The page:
- Historic Tax Credit Equity. Historic tax credits offer a 10% or 20% federal tax credit for qualified rehabilitation expenses on historic properties.This program is intended to promote historic preservation and community revitalization. In many cases, the capital to complete the renovations is generated by selling the historic tax credits to an investor through the use of a “sandwich lease” or other structure to bring the investor into the project as a “tenant” for purposes of obtaining the tax credits.
- Low-Income Housing Tax Credits. Low Income Housing Tax Credits (“LIHTC”) are a dollar for dollar tax credit given for affordable housing investments which allow a taxpayer to take a federal tax credit equal to a large percentage of the cost incurred for the development of low-income housing units in a rental housing project. The capital to complete the development is raised by selling the credits to an investor which will make a capital contribution into the project in exchange for being allocated the LIHTCs over a 10-year period.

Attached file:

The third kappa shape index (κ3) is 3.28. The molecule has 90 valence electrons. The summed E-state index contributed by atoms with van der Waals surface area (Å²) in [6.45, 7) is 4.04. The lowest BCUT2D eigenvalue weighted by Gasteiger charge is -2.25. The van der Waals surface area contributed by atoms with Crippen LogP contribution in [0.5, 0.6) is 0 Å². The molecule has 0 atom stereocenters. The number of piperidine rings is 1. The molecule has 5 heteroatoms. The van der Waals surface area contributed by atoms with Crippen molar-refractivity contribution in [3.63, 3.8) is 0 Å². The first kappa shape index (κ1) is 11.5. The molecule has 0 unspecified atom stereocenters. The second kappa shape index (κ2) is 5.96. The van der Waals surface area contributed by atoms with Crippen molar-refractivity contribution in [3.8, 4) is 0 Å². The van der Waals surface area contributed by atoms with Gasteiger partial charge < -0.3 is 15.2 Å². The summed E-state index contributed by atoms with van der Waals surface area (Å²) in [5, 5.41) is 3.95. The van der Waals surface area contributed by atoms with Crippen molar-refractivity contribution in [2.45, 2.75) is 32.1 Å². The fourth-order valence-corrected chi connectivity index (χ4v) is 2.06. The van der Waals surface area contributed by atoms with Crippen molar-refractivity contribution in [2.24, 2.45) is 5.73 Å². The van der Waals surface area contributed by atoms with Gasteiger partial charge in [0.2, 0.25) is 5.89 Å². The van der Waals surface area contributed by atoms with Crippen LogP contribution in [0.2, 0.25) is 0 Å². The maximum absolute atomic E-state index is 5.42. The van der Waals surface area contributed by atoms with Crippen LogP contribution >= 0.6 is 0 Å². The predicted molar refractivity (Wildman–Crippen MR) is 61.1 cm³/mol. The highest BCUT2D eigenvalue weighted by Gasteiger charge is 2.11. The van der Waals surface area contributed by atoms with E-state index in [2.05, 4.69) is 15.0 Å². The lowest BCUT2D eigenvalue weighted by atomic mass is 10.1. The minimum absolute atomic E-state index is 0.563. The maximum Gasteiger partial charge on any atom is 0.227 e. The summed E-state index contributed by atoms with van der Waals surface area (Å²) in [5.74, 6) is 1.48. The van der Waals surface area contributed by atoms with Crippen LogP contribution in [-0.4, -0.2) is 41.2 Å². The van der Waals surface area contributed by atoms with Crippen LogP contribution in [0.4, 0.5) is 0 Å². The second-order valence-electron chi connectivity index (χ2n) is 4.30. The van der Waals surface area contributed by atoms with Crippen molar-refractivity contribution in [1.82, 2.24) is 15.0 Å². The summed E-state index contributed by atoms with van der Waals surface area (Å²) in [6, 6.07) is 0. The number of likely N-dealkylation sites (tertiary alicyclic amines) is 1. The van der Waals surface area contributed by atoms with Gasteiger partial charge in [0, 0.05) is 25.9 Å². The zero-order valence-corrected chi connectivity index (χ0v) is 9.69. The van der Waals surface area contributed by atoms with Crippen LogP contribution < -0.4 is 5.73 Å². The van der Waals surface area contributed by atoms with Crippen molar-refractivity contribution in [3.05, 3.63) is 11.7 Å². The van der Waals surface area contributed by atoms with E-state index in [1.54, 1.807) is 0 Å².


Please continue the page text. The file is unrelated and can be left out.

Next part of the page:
- New Market Tax Credit Equity. New market tax credits are a relatively new federal initiative which targets projects located in a “low-income community” or benefits a “targeted population” designated by the Treasury Department that cannot otherwise obtain conventional financing. This program is facilitated by the Community Development Financial Institution Fund (CDFI Fund). The likelihood of obtaining this type of financing increases with the community impact and primarily the assistance of low-income people and communities through job creation and the provision of goods and services. This program provides tax credits over seven years.
- Sales Tax Rebates. Sales tax rebates are used as a method of bringing retail or sales tax generating entities into a community. The sales tax generated by the municipality from the particular occupant is used to reimburse or subsidize infrastructure improvements or other costs incurred to locate in that municipality. Payments are typically made on an annual basis and can either be capped or uncapped.